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Is your IT team compromising security for business continuity?

September 13, 2021   by Jason Contant

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A vast majority (91%) of IT teams surveyed across Canada and other countries felt pressure to compromise security for business continuity, admitting that security took a backseat to business continuity during the pandemic, a new report from HP Inc. reveals.

According to the HP Wolf Security Rebellions & Rejections report, more than nine in 10 IT team respondents felt pressure to compromise security during the pandemic. Three-quarters (76%) said security took a backseat to business continuity.

The findings were based on a Toluna survey of 1,100 IT decision-makers in Canada, the United States, the United Kingdom, Mexico, Germany, Australia and Japan. The report also used data from a global YouGov survey of 8,443 office workers in the same seven countries who shifted to working from home during the pandemic.

“The findings show that IT teams have been forced into compromising security for business continuity at a time of rising threats,” HP said in a press release Sept. 9, when the report was released. “Making matters worse, their attempts to increase or update security measures for remote workers have often been rejected. This is particularly true for the future workforce of 18-24-year-olds – digital natives who feel increasingly frustrated with security getting in the way of deadlines, leading many to circumvent controls.”

Securing the growing hybrid workplace presents an exponential threat landscape, HP said, a finding that has implications for cyber insurers. According to the results of YouGov poll, almost half (48%) of younger office workers (aged 18-24) surveyed viewed security tools as a hindrance, leading to nearly one-third (31%) trying to bypass corporate security policies to get their work done.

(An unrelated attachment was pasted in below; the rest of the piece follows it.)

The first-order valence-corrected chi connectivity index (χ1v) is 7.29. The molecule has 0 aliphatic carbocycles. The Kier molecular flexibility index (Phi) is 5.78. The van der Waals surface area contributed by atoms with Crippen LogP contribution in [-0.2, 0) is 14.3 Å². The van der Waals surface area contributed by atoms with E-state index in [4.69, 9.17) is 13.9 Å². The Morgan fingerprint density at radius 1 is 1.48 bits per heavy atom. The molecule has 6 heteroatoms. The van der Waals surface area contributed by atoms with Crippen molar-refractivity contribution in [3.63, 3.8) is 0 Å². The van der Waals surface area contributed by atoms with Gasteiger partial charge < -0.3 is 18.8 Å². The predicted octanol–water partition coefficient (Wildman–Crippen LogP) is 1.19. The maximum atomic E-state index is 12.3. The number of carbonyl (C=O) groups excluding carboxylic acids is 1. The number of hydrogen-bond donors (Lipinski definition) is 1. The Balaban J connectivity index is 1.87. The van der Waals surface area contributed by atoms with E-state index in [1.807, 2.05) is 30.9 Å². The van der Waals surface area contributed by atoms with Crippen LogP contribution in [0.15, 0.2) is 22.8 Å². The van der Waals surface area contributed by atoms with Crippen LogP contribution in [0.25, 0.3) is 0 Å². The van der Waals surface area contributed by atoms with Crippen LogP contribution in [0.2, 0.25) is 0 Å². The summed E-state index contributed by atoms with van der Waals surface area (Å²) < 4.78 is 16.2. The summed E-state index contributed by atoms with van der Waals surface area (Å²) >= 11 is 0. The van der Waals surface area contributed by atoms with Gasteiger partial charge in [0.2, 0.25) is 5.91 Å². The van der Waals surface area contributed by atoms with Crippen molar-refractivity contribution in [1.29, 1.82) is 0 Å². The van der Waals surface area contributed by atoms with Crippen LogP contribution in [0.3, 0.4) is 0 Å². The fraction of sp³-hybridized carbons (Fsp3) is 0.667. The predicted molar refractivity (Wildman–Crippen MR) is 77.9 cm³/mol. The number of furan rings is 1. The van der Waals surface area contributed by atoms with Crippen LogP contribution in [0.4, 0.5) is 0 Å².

Also concerning for IT teams (and cyber insurers) is that 48% of office workers surveyed agreed that “seemingly essential security measures” result in a lot of wasted time — this rises to 64% among those aged 18-24. Over half (54%) of 18-24-year-olds were more worried about meeting deadlines than exposing their organization to a data breach; 39% were unsure what their security policies say, or are unaware if their company even has them — suggesting a growing level of apathy among younger workers, HP said.

“As a result, 83% of IT teams believe the increase in home workers created a ‘ticking time bomb’ for a corporate network breach,” HP said, using stats from the Toluna survey.

Ian Pratt, global head of security for personal systems at HP, said the fact that workers are actively circumventing security should be a worry for any CISO (chief information security officer). “This is how breaches can be born.

“If security is too cumbersome and weighs people down, then people will find a way around it,” Pratt said. “Instead, security should fit as much as possible into existing working patterns and flows, with technology that is unobtrusive, secure-by-design and user-intuitive. Ultimately, we need to make it as easy to work securely as it is to work insecurely, and we can do this by building security into systems from the ground up.”

Security teams have made efforts to curb user behaviour to keep data safe, HP reported. More than nine in 10 (91%) have updated security policies to account for the rise in working from home, while 78% have restricted access to websites and applications. However, these controls often create friction for users, who sometimes pushback on IT. According to the report, 80% of IT teams experienced pushback from users who do not like controls being put on them at home; 67% of IT teams said they experience complaints about this weekly.

“Users have a new set of expectations around the technology they use every day to do their jobs and are looking for a seamless experience that doesn’t hinder their workflow. They expect things to work quickly and refuse to be encumbered, especially younger generations,” HP said in the report. “As a result, cybersecurity teams have been facing an uphill battle trying to secure the increasingly perimeter-less workplace and become burned out and dejected when their efforts are ignored. Building bridges between users and cybersecurity teams will play an important part in securing the future of work.”


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